At WCDS, we try to continually facilitate an environment in which students can think about ways to personally affect their community and world. Now obviously a fourth grader is not going to run for president or open a school in the ‘real world’. But here, when you’re a student preparing for a leadership role in fifth grade, you have an opportunity to step up and make a change.
A couple years ago, a student came up to me after emptying the classroom garbage can during our executive function period and asked why we threw out so much paper. I told them, not to paraphrase Michael Scott, but our world (especially our school world) runs on paper. Each rough draft or discarded artwork ended up in the trash, along with paper lunch bags and office memos or even little sticky notes. Plus think of all the paper towels we use after washing our hands. Think about the day old newspaper or month old magazines. It’s all ending up in the same place. ‘But, why don’t we just recycle it?’ And just like that, our program was reborn.
On paper (rim shot) we always had a recycling program at WCDS. We had tall blue bins marked for paper or plastic, and they sat in common areas like the gym and classrooms, but more and more they were being neglected, or worse, filled with food and other trash. And it’s actually pretty understandable. It’s difficult enough to get four year olds to clean up after themselves, let alone reorganize all their waste and place it in the proper corresponding bins. That’s a big reason school recycling programs always seem doomed to fail. It takes too long to sort and clean when you could just toss it in a communal bin. Once it’s there, it’s out of sight out of mind.
So thanks to one student’s insight, we started looking deeper as a class. We researched local recycling companies and asked the administration at WCDS their thoughts on a new waste reduction program. We found opportunities everywhere! Then Mrs. Julie Cartwright mentioned our current waste management company at WCDS actually offered a commingling recycling option (no sorting!) and was even willing to provide our school with an educational assembly based on proper recycling techniques, as well as a general ‘yes/no’ tutorial for recycling common products. So on Earth Day, 2015, we officially launched the WCDS Recycling Program. The fourth graders were assigned teams to manage each classroom within the school, as well as a review of the assembly. They were to think about strategies to entice their fellow students and teachers to recycle or reuse as much as possible. All of their presentation materials needed to be made from reused or recycled products and had to include a specific amount of information. Other than that, it was up to them to individualize it for their ‘customers’ and empty the bins each week.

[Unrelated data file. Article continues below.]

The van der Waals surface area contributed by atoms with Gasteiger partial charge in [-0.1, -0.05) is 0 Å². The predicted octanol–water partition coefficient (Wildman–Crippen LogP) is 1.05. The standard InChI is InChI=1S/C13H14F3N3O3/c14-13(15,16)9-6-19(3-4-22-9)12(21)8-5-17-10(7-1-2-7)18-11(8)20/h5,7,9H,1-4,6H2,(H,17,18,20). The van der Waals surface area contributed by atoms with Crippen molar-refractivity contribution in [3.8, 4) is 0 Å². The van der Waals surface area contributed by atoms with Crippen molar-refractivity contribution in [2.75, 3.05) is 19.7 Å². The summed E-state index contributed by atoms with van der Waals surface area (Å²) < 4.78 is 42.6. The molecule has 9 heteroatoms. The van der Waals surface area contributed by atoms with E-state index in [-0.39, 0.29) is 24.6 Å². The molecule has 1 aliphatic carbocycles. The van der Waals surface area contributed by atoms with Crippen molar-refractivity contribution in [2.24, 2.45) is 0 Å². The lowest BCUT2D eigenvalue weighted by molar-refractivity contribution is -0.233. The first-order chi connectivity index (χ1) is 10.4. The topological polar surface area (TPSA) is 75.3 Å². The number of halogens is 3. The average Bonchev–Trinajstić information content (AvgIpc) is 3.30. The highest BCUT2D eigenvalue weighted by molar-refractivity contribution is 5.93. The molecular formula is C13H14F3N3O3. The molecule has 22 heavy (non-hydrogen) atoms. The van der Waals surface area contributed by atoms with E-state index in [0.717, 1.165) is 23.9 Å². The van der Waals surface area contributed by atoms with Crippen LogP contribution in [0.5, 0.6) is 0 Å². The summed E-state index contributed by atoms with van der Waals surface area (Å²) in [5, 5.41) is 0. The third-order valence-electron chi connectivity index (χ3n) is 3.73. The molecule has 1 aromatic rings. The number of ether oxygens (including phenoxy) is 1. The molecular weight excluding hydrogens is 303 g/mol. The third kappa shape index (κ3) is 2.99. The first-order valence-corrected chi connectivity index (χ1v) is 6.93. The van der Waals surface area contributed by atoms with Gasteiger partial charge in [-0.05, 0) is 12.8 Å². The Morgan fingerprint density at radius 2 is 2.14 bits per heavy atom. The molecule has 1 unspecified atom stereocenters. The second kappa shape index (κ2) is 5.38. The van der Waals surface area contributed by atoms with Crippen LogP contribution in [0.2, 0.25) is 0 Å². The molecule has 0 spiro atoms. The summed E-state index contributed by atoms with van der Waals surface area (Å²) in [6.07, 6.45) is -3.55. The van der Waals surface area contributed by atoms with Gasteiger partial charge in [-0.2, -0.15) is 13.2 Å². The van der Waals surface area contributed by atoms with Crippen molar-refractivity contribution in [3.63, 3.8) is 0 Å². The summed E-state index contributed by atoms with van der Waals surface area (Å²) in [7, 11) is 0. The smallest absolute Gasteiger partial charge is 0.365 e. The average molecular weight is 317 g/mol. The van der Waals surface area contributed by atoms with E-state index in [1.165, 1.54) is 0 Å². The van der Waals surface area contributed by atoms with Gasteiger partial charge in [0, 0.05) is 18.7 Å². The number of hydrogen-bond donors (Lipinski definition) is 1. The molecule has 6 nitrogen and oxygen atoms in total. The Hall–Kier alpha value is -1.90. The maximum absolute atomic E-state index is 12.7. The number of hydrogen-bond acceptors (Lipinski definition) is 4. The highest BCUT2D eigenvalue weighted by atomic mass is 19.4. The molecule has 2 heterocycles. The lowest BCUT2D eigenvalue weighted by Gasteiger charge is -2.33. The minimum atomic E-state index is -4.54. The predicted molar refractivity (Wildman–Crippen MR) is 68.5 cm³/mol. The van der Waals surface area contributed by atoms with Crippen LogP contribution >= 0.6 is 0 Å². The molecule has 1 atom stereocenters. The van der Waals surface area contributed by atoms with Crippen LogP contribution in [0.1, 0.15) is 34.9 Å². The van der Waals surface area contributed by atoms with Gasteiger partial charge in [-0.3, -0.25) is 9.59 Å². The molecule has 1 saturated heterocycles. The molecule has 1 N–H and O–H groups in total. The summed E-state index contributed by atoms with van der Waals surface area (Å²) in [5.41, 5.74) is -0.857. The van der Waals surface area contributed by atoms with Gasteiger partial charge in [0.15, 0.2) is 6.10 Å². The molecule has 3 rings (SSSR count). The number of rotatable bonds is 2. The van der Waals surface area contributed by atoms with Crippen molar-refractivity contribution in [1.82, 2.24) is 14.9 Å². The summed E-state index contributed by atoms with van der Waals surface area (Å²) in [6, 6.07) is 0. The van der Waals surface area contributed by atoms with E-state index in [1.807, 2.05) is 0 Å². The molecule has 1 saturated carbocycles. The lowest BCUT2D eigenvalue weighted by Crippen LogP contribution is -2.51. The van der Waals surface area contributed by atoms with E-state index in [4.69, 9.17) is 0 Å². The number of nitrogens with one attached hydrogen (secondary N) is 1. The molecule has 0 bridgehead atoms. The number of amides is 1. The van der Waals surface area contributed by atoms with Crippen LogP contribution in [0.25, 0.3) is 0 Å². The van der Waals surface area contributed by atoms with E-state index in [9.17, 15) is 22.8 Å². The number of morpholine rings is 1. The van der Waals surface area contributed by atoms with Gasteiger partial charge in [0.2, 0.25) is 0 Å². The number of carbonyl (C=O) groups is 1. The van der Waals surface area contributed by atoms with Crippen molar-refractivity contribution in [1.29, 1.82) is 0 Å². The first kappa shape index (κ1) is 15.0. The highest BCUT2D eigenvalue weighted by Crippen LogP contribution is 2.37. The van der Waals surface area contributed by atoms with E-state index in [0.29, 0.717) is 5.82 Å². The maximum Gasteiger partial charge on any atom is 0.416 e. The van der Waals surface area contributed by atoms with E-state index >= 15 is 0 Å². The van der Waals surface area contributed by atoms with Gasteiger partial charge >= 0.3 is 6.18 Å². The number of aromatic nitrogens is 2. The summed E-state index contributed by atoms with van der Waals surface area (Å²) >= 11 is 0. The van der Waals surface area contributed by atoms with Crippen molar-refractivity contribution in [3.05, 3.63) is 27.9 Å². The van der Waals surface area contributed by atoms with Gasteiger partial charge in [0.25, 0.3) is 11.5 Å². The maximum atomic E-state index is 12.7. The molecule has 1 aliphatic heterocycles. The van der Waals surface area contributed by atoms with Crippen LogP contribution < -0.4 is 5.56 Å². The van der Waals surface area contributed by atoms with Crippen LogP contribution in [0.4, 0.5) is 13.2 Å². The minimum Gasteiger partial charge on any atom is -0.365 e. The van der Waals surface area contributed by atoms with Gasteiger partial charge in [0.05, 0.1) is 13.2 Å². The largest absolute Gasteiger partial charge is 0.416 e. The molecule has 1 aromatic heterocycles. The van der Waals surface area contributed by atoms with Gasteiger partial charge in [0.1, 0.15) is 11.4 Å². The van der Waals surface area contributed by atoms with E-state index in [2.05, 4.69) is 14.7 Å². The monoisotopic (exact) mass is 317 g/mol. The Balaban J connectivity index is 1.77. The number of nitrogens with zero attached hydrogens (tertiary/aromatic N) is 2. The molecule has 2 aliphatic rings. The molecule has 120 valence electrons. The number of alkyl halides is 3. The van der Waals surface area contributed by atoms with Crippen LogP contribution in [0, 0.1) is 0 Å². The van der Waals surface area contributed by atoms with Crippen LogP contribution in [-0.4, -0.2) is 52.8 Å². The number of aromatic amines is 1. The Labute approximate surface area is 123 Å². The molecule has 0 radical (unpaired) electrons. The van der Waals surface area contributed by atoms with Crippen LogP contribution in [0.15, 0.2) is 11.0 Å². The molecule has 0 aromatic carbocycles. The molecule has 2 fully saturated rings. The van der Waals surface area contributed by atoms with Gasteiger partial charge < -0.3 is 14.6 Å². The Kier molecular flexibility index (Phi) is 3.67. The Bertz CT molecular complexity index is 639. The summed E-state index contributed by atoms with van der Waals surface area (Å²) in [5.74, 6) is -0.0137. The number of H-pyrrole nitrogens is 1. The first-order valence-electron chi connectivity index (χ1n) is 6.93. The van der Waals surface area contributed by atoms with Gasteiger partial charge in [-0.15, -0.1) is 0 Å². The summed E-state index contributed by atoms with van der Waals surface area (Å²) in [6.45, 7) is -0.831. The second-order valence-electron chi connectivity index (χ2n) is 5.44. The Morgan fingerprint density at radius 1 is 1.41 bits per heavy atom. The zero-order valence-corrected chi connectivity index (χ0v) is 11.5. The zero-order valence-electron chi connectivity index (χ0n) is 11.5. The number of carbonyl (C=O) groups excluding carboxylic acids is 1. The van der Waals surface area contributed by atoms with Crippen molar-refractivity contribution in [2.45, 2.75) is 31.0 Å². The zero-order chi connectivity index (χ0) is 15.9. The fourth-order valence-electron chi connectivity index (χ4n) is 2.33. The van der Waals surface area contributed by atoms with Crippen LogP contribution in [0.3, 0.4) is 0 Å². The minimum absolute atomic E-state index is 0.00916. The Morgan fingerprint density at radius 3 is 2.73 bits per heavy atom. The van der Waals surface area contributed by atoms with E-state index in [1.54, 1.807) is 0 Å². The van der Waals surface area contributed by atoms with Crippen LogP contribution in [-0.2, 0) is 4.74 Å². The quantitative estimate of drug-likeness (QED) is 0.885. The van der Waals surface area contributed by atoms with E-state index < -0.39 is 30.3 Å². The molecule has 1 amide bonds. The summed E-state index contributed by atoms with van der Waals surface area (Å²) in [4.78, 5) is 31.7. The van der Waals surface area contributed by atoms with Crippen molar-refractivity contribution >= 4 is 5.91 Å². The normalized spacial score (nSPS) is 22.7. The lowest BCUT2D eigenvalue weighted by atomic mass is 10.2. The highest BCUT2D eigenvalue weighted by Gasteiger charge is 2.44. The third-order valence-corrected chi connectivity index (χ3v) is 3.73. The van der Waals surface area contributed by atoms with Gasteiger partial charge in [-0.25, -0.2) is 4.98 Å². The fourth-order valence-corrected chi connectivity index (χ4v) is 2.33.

This past year, our students again reviewed the information about our program and started tracking progress right away. The class also seemed to embrace their classrooms even more, with skits, thank you notes, and even a ‘Recycling Robot’ costume for the kindergarteners. (It was a personal highlight each week, to see that simple cardboard robot costume half blindly marching down the sidewalk to those ever-believing five-year-olds.) In early March we reached our seemingly outlandish goal of 1,000 pounds of recycled material! A half-ton! And boy did a party ever ensue! The most special part for me, however, was the universal desire to share our success with their assigned classrooms, of which they had clearly become a part. And by Earth Day, 2016, we had added another 200+ pounds to our total! More importantly, we began seeing everyone, all the way down to our youngest JK3 students, embracing the change and mindfully deciding to recycle snack bags, water bottles, and paper products. This program has become a lasting legacy for fourth grade at WCDS, and will continue to grow exponentially in the coming years.
It took a student to think about it. It took a student to ask. And it took a class to take action.
This year the program has immediately hit the ground running! The kids walked in the first day knowing they were taking over the responsibility, and we quickly brainstormed new goals (A FULL TON!) and priorities. While still in the process of presenting to classrooms, and amazingly for us, we were already receiving requests to empty overflowing recycling bins. This shows the program is no longer just a welcomed or tolerated exercise among other classes at school, but a truly embraced and fundamental program among teachers and students alike. It is such a blessing to be at a place that grabs hold of ideas, both big and small, from kids or adults (big kids), and provides encouragement and support to reach every bit of the potential within.
Here’s to a full ton!
I’ll be back with some updates throughout the year, so keep an eye on the blog, or better yet, grab one of those fourth graders and ask how we’re doing!
Keep talking to Yourself,